Completed Projects

Social Robotics and Parkinson's Disease

Project funded by the National Robotics Institute of the National Science Foundation

PI: Matthias Scheutz
Co-I: Linda Tickle-Degnen

The purpose of this study is to better understand how people with Parkinson's disease respond to robots when discussing their health quality of life, as well as to inform development of a social robot to assist people with Parkinson's disease.

Seeing Beyond the Symptoms: A Training Program to Improve Trait Inferences in Parkinson's Disease

PIs: Heather Gray, Kathleen Bogart

Aside from physical symptoms, people with Parkinson's disease (PD) face a range of negative psychological and social consequences. For instance, perceivers—even expert healthcare practitioners—tend to misperceive their personality traits (Tickle-Degnen & Lyons, 2004). We suspect that this problem may be attributable to the difficulty PD patients have expressing themselves through subtle nonverbal signals. In this project, we develop and refine a method for improving healthcare practitioners' ability to form valid impressions of personality in the context of PD. Our training program includes important information about how PD changes peoples' ability to express themselves nonverbally. We will examine whether novice healthcare practitioners who receive the training program show improvements in perceiving personality.

Age Peers' Impressions of Parkinson's disease

PI: Amanda Hemmesch

The goal of this study is to understand more about how the symptoms of Parkinson's disease (PD) influence peers' first impressions of people with PD. For this study, older adults are asked to watch short video clips of individuals with PD and make ratings about what they see in the clips. The results of this study will provide more information about the how symptoms of PD influence the processes underlying how older adults decide which social relationships to begin and to maintain. We hope that this research will provide additional information to help improve social relationships for individuals with PD.

Compensatory Expressive Behavior for Social Functioning with Facial Paralysis

PI: Kathleen Bogart

This study uses videotaped interview methods to study how people with facial paralysis communicate their emotions and how others form impressions about them. We expect this project to identify effective verbal and nonverbal communication strategies that people with facial paralysis can use to express themselves despite their lack of facial expression.

Culture, Gender, and Health Care Stigma in Parkinsonism

R01 project funded by NIH's National Institute of Neurological Disorders & Stroke

PI: Linda Tickle-Degnen
Co-I: Hui-ing Ma, National Cheng Kung University, Taiwan
Consultant: Leslie Zebrowitz, Brandeis University

This project used videotape methods to study the effect of patient culture and gender on healthcare practitioners' ability to diagnose nonverbal and verbal expression in people with Parkinson's Disease. Patients and practitioners in Taiwan and America are participating in this study. The purpose of this project was to elucidate the consequences of parkinsonian facial and bodily movement on practitioner impressions and conclusions about patient ability to engage in a successful therapeutic relationship.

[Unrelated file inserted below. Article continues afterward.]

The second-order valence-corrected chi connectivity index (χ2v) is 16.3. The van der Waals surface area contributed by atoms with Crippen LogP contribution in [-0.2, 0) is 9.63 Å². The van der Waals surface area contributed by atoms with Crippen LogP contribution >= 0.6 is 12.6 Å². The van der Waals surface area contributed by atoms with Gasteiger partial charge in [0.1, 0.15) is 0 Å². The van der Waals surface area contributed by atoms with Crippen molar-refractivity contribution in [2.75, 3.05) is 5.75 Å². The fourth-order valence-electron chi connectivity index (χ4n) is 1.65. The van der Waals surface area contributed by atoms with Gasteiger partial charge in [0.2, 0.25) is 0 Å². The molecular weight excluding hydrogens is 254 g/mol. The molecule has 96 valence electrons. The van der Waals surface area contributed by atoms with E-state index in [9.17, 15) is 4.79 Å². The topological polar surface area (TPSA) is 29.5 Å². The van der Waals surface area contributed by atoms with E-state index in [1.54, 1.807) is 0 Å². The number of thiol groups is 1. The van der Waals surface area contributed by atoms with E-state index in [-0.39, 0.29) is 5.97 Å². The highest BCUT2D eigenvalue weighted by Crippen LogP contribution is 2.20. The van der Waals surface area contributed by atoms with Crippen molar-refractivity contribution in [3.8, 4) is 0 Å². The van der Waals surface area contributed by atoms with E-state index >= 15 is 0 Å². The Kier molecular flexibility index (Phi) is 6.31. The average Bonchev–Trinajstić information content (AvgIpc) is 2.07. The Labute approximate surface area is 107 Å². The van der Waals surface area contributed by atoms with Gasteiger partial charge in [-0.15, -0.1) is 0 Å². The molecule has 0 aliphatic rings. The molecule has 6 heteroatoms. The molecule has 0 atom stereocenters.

Rehabilitation for the Self-Management of Parkinson's Disease

R01 project funded by NIH's National Institute of Aging

PI: Robert Wagenaar, Boston University
Co-I: Linda Tickle-Degnen
Research Associate: Terry Ellis, Boston University

This project was a randomized-controlled trial testing the efficacy of self-management rehabilitation on day-to-day functioning and quality of life of community-living people with Parkinson's disease, beyond the effects of medical treatment alone. The study found positive effects of the rehabilitation program. Interdisciplinary rehabilitation was provided by therapists from the disciplines of physical therapy, occupational therapy, and speech and language pathology. Nonverbal and verbal communication outcomes are currently being analyzed in nearly 500 videotapes of interviews with 116 people with PD about daily life experiences while they were engaged in the trial.

Expressing Self-Efficacy in Parkinson's disease

PI: Kayoko Takahashi

The purpose of this study was to develop a way to use nonverbal behavior to gain insight into the motivational states of people with PD. The study found there to be nonverbal cues that appeared to signal motivation states such as apathy, hopelessness, hopefulness, or resistance to change. The results of this research could be useful to rehabilitation therapists who want to better understand the implications of their clients’ behavior.

Facial Expressiveness and Social Quality of Life in Parkinson's Disease: A Rapport Mediated Model

PI: Pai-chuan Huang

The goal of this project was to examine the association between facial expressiveness and social aspects of quality of life in people with Parkinson's disease (PD), and to investigate the underlying mechanism of the association in order to provide recommendations for developing interventions. People with PD may experience reduced facial expressions (facial masking), which may contribute to negative first impressions. In addition, social quality of life may be compromised. This work explored the association between facial masking and reduced social quality of life in PD. In addition to describing the association between these two factors, the project also explored reduced capacity to show rapport behavior.